Dominion accuses attorney Sidney Powell of lying about the business to make money and sell books.
He made the argument in court on Monday in a $ 1.3 billion libel lawsuit.
Powell’s attorneys argued that his conspiracy theories were not meant to be taken as statements of fact.
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Sidney Powell doesn’t think a “reasonable person” who listened to her claims about the 2020 election – and donated his stated effort to overthrow President Joe Biden’s victory – would believe what she said on television ” were genuine statements of fact ”. That’s what her lawyers argued last month in an attempt to push back a $ 1.3 billion libel lawsuit against the company she accused of rigging the vote.
Dominion Voting Systems hit back on Monday. In a court case, he accused the far-right conspiracy theorist of spreading lies about the business and integrity of American democracy in order to sell books and earn money. And he accused her of seeking to shirk responsibility by inventing a new standard of defamation that one could get away with defamation just by committing it to Fox News.
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“After lying about the evidence to support his claims,” the Dominion legal team said, “Powell is now asking this court to create unprecedented immunity for lawyers to carry out televised disinformation campaigns.”
The company, which filed its lawsuit in U.S. federal court in January, is seeking $ 1.3 billion in damages.
After the November election, Powell, a former federal prosecutor who now sells autographed books and t-shirts on her website, alleged that it was 2020 election loser Donald Trump who actually had “won by a landslide” (Biden beat the former president by more than 7 million votes).
His claims were co-signed by the Republican Party and endorsed by the former president, though his campaign later distanced itself from Powell, his outlandish claims increasing their legal vulnerability. (Rudy Giuliani, too, is now being sued by the company for his role in “a viral disinformation campaign.)
Among other things, Powell falsely claimed that she had evidence that Dominion “was created to produce modified voting results in Venezuela for Hugo Chavez,” and that it was imported into the United States to do the same for Hugo Chavez. the Democrats. “We are now collecting evidence from various whistleblowers who are aware that substantial sums of money are being given to family members of state officials who have purchased this software,” she said. .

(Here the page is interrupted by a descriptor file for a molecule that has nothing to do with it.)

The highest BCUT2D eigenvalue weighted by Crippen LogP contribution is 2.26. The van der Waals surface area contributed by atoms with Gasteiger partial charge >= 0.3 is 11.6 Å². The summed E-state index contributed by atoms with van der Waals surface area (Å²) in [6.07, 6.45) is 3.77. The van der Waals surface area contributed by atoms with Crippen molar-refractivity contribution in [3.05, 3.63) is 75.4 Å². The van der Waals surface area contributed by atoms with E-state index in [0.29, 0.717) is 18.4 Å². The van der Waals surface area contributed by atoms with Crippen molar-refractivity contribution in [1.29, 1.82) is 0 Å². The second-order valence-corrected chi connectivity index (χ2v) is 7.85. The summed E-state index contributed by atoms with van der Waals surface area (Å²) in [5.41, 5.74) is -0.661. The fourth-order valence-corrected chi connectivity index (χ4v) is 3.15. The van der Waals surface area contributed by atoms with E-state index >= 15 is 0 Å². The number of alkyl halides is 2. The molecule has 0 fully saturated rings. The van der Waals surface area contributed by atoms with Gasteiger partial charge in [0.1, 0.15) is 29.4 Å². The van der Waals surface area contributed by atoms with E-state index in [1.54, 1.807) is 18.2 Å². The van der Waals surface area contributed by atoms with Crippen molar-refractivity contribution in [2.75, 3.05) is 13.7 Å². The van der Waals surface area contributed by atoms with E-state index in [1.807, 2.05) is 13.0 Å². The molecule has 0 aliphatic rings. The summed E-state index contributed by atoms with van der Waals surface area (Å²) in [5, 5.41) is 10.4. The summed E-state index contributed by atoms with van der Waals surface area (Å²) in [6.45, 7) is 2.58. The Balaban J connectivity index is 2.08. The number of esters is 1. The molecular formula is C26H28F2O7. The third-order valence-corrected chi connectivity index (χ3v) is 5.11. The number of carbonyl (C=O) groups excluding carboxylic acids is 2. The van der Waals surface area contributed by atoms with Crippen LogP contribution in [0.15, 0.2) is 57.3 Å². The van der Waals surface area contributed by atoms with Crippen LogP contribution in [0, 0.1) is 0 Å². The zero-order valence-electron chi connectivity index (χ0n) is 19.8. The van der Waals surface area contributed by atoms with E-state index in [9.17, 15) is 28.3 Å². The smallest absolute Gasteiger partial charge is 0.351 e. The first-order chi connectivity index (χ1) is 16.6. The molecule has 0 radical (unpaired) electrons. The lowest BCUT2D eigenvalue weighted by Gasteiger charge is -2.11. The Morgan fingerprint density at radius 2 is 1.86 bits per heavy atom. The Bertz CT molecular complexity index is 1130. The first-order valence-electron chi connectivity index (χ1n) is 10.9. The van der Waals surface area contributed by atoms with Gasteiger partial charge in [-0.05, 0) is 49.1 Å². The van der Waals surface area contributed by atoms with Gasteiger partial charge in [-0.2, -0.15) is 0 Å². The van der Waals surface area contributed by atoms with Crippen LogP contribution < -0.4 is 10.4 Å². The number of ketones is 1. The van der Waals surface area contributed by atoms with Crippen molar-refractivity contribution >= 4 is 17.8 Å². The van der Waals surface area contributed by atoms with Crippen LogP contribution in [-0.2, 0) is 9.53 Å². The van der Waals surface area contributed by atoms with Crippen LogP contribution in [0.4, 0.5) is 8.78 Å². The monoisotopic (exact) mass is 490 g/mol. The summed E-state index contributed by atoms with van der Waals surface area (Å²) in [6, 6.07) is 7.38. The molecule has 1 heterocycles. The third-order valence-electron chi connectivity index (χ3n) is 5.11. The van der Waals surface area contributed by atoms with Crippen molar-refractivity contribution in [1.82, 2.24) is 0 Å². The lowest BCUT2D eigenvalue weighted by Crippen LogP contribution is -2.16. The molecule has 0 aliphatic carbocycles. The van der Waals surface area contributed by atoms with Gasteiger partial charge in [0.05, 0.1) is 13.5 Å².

To substantiate her claims against Dominion, she filed an affidavit from Ron Watkins, the owner of a conspiracy theory bulletin board, 8kun, who won infamy as the hotbed of the “QAnon” hoax.
Powell’s attorneys now claim that all of this was just the fiery rhetoric of a political campaign, not meant to be actionable statements of fact. But the Dominion legal team says that’s no defense – and that Powell has harmed the company for personal gain, by using “libelous lies to solicit funds … and to attract money. ‘media attention’, which has helped her sell “additional copies of her book and has beaten him additional potential customers.” “
If Powell has any evidence to support his claims, Dominion invites him to show it in court.
“She either has a video of the founder of Dominion admitting he can change a million votes, or she doesn’t (she doesn’t),” the firm’s attorneys say. The Dominion was either created in Venezuela to rig the elections, or it was not (it was not). The Dominion either rigged the 2020 election by weighting, flipping, swapping and destroying votes, or it didn’t (it didn’t). The Dominion either bribed officials or it didn’t (it didn’t). “
Dominion’s legal deposit comes just days after one of its executives struck a deal with Newsmax, a right-wing media organization that alleged the company’s security chief rigged the election himself. On its cable television network, Newsmax informed viewers that it actually had “no evidence” to support the claim.
But retractions never get as much attention as an initial, inflammatory claim. A recent CNN poll found that while a large majority of Americans accept Biden’s victory as the product of a free and fair election, 70 percent of Republicans believe his presidency is illegitimate.
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